Today’s Recommended Reading on Public Diplomacy

Several recommendations for you on the subject of public diplomacy.

Check out and subscribe to Craig Hayden and Shawn Powers’

The Intermap website and blog presents news, opinions, and research on issues related to communication-centric foreign policy, public diplomacy, global media and news flows. More broadly, this site aims to investigate the intersections between communication, media studies and international relations scholarship that deal directly with how global controversies and politics are carried and sustained through media. We call this media argument: where media outlets, technologies, and tactics represent the symbolic and visual space for the contest of ideas between nations, citizens, non-state actors.

Recent posts:

Read David Steven’s June post The new public diplomacy and Afghanistan at the Global Dashboard.

… I believe there are three key interlocking problems:

  • A lack of understanding. …
  • A lack of interoperability. …
  • A lack of understanding and interoperability translates into persistent strategic and tactical failings. …

The starting point for change is to:

  • Accept that influence is now core currency for all arms of international relations – foreign policy, development assistance, and military operations.
  • Build a common language and joint concepts across these disciplines – not just at a national level, but internationally, in order to allow the effective operation of multinational, multi-sectoral coalitions and networks.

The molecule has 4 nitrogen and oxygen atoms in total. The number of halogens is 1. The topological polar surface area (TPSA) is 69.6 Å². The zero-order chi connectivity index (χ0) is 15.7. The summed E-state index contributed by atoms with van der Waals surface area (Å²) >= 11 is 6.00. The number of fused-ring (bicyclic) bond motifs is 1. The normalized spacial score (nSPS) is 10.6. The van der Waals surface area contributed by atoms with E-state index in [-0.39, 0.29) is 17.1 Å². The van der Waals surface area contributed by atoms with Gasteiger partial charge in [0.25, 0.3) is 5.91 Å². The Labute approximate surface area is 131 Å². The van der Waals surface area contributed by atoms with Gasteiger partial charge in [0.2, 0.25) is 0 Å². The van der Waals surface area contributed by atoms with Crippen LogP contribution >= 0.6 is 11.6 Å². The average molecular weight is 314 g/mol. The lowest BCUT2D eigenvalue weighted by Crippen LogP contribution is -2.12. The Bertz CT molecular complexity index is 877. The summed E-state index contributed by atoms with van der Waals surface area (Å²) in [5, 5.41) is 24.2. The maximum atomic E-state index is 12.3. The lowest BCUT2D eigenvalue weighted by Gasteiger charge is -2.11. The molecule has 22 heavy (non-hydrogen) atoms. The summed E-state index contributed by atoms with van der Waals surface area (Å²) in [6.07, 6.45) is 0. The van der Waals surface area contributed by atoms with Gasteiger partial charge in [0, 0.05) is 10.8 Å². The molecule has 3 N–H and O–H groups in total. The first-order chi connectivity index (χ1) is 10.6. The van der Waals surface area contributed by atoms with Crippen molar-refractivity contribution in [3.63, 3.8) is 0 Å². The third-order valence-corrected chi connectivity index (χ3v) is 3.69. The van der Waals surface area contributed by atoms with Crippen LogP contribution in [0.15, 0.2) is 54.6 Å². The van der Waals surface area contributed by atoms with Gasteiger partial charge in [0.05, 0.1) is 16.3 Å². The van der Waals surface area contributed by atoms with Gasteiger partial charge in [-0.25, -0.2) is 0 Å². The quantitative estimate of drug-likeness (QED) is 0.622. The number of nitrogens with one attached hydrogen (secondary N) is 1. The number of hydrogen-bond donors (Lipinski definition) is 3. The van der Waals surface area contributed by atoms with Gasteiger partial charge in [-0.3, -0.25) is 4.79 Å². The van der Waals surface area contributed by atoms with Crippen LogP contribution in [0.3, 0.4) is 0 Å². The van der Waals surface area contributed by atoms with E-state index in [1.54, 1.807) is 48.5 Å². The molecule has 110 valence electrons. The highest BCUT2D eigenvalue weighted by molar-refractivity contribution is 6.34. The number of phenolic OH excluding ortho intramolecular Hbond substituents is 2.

However, the barriers to change are sizeable, while the knowledge to surmount them is fragmented across sectors and disciplines. The first battle for ‘hearts and minds’ therefore needs to be won in our own organisations – within governments, between governments, and between governments and a range of non-governmental organisations.

See Marc Tyrrell’s 3-part series a lengthy and very scholarly discussion on asymmetric conflict as a struggle for minds and wills

It is important to remember that the goal of warfare for many of the current groups is control over the interpretive framework of a population, not actual, physical control over the geographic area, that will flow inevitably from control over the framework and massive military costs. For many of these groups, kinetic operations, “violence”, is merely a means to an end that is shaped not by the logic of violence but, rather, by the logic of communications; a lesson learned from Vietnam where the insurgents lost almost all of the battles, but won the war.


Also, check out the latest addition to the blogosphere, Chasing the Flame. This is Samantha Powers’ project to “tell the story of the peace-maker Sergio Vieira de Mello and introduce audiences to the kind of conviction and insight that inspires movements.” That movement is to build a “movement for a smart U.S. foreign policy.”